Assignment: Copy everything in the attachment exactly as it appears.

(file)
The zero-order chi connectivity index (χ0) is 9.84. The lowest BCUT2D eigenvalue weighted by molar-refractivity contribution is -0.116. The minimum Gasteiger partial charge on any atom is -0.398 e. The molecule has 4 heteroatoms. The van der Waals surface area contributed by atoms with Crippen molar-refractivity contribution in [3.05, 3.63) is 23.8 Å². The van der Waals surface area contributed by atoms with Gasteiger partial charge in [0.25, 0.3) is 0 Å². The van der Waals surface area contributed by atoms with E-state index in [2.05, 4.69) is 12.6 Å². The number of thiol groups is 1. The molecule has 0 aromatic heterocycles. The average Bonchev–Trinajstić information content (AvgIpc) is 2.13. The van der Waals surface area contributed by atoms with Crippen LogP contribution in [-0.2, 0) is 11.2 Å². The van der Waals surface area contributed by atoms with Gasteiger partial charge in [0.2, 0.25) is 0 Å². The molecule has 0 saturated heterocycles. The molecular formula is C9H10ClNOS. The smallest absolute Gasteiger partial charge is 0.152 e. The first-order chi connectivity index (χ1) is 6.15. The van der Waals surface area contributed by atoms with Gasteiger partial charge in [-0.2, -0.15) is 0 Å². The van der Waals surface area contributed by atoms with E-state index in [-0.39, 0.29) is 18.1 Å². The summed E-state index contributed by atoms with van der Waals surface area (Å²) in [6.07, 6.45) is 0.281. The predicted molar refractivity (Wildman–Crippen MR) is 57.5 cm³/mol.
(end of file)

The zero-order chi connectivity index (χ0) is 9.84. The lowest BCUT2D eigenvalue weighted by molar-refractivity contribution is -0.116. The minimum Gasteiger partial charge on any atom is -0.398 e. The molecule has 4 heteroatoms. The van der Waals surface area contributed by atoms with Crippen molar-refractivity contribution in [3.05, 3.63) is 23.8 Å². The van der Waals surface area contributed by atoms with Gasteiger partial charge in [0.25, 0.3) is 0 Å². The van der Waals surface area contributed by atoms with E-state index in [2.05, 4.69) is 12.6 Å². The number of thiol groups is 1. The molecule has 0 aromatic heterocycles. The average Bonchev–Trinajstić information content (AvgIpc) is 2.13. The van der Waals surface area contributed by atoms with Crippen LogP contribution in [-0.2, 0) is 11.2 Å². The van der Waals surface area contributed by atoms with Gasteiger partial charge in [0.2, 0.25) is 0 Å². The molecule has 0 saturated heterocycles. The molecular formula is C9H10ClNOS. The smallest absolute Gasteiger partial charge is 0.152 e. The first-order chi connectivity index (χ1) is 6.15. The van der Waals surface area contributed by atoms with Gasteiger partial charge in [-0.2, -0.15) is 0 Å². The van der Waals surface area contributed by atoms with E-state index in [-0.39, 0.29) is 18.1 Å². The summed E-state index contributed by atoms with van der Waals surface area (Å²) in [6.07, 6.45) is 0.281. The predicted molar refractivity (Wildman–Crippen MR) is 57.5 cm³/mol.